After leaving Juneau we cruised through the night and entered magnificent Glacier Bay the next morning. As we entered the Bay, National Park Rangers boarded the ship and narrated the cruise for us.
According to the National Park website: “Covering 3.3 million acres of rugged mountains, dynamic glaciers, temperate rainforest, wild coastlines and deep sheltered fjords, Glacier Bay National Park is a highlight of Alaska’s Inside Passage and part of a 25-million acre World Heritage Site—one of the world’s largest international protected areas.”
And to think I’d never heard of it before planning our cruise! Once I learned of Glacier Bay, I knew any Alaska itinerary must include it. It did not disappoint. Indeed, it became the highlight of our trip. Though the skies were overcast, and a light rain was falling as we entered the Bay, we knew we were in for something special. Wispy clouds covered mountain tops and glacier polished rock stood proudly on all sides; sea otters and seals swam in the beautiful milky green waters, mountain goats as puffs of white could be seen on steep hillsides.
Our first major destination was Margerie Glacier which we approached around 10:00 am. “If a glacier is fed by enough snow to flow out of the mountains and down to the sea, we call it a “tidewater” glacier – the type many people come to Glacier Bay to see. The park and preserve includes 7 tidewater glaciers that break off or “calve” into saltwater at sea level, and a few others that reach the sea at high tide only. The show can be spectacular.” (From the National Park Website.)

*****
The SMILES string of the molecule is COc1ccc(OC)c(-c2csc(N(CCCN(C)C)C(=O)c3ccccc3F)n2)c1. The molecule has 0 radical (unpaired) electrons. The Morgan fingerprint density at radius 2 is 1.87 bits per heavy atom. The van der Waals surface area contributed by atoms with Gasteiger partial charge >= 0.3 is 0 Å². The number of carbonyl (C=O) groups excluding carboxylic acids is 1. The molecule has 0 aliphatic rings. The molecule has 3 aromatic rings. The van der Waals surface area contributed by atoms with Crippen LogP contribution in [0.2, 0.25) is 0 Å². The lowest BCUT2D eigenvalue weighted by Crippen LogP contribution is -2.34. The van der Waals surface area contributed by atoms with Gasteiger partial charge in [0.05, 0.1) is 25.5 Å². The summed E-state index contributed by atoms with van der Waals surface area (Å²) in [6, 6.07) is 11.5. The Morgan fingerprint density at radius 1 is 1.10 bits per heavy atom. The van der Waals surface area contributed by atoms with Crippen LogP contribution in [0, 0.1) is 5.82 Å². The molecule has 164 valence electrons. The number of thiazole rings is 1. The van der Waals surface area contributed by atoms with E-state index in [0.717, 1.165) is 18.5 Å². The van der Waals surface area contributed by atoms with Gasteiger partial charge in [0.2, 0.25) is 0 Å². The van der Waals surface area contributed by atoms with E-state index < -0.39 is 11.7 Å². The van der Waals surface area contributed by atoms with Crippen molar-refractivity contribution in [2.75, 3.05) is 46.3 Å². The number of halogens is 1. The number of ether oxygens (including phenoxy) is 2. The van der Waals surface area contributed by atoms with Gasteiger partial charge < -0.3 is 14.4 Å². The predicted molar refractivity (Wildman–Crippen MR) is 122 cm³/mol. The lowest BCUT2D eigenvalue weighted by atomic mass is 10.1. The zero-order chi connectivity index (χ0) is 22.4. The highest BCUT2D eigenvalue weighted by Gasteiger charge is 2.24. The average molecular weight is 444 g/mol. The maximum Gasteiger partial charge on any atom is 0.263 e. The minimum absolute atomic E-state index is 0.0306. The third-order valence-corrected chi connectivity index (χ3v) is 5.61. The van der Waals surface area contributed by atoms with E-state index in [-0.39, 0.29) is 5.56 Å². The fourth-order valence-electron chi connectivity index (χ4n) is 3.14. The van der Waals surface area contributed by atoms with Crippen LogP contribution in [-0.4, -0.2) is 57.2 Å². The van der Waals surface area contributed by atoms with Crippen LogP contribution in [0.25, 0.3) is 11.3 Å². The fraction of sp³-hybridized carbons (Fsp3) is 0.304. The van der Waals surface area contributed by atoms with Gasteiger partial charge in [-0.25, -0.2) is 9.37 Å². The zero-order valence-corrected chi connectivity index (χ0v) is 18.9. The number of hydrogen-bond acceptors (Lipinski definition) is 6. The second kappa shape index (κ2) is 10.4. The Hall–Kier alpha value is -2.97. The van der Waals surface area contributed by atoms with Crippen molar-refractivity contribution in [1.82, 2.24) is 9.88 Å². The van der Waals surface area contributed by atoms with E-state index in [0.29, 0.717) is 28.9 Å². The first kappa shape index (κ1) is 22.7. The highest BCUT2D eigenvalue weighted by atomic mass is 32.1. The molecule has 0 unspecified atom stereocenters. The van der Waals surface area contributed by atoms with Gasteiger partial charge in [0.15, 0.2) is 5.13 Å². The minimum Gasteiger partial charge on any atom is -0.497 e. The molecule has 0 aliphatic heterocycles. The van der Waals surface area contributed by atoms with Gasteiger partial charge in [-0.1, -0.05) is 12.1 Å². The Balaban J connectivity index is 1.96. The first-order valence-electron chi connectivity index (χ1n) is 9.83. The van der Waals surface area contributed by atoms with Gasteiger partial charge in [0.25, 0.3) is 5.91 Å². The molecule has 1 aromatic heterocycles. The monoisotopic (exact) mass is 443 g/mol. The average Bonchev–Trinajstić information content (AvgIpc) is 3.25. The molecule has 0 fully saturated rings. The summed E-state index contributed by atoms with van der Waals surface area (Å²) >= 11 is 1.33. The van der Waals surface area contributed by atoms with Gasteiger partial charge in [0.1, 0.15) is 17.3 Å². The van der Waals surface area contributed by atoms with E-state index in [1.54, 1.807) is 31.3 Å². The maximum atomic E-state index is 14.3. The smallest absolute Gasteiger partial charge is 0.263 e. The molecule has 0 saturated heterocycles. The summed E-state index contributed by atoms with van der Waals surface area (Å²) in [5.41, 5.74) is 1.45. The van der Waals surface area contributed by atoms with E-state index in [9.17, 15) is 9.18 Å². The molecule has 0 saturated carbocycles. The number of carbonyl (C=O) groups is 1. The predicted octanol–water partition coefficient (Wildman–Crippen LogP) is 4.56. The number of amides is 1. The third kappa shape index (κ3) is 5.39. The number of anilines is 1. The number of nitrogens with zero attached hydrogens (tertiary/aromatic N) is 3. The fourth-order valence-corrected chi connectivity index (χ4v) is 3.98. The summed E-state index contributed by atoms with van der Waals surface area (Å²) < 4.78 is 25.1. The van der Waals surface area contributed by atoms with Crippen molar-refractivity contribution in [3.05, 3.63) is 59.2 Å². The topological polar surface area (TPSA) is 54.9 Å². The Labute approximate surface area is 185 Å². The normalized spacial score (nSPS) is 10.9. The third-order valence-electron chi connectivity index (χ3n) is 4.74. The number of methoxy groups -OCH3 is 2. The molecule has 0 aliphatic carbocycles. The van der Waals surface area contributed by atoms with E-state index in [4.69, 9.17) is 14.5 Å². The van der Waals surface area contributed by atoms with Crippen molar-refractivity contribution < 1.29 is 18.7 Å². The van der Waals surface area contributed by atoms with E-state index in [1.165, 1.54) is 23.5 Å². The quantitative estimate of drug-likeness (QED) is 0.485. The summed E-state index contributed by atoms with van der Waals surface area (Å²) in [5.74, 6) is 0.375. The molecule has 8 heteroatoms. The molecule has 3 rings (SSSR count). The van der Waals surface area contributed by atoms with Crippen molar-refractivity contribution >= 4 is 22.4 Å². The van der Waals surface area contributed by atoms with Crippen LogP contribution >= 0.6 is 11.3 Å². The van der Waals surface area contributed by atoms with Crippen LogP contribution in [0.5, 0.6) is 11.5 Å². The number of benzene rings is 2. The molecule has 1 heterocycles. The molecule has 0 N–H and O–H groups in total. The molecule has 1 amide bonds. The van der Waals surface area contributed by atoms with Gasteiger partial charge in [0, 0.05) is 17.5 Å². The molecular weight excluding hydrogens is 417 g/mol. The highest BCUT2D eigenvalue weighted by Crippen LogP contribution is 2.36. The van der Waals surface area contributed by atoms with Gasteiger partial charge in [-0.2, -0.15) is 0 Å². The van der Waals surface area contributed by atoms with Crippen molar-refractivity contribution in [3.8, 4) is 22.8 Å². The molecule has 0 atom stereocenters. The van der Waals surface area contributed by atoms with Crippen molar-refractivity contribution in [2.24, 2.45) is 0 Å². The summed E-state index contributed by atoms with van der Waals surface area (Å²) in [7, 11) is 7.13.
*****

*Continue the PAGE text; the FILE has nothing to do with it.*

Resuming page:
It was. As we neared the glacier, we heard the thunderous roar as chunks of ice exploded and crashed into the water.
We lingered near Margerie for an hour before moving on to nearby John Hopkins Inlet and its glacier.
John Hopkins Inlet is a narrow fjord inaccessible to most ships. It’s closed during July and August as the seals of southeast Alaska congregate here to give birth to their young. It reopens in September.
‘Look ahead for what appears to be little black sausages on the ice,’ the Park Ranger told us over the loudspeaker. ‘Those are the seals born this summer.’ And there they were!
This one even posed for us.
After several hours of cruising, we finally departed Glacier Bay in the afternoon and headed south towards Sitka.
Yes, the weather could have been better. The cloud cover meant we missed some of the mountain peaks in the background. But no matter; we have seen mountains. We were there for the glaciers.
A place I aspire to visit again.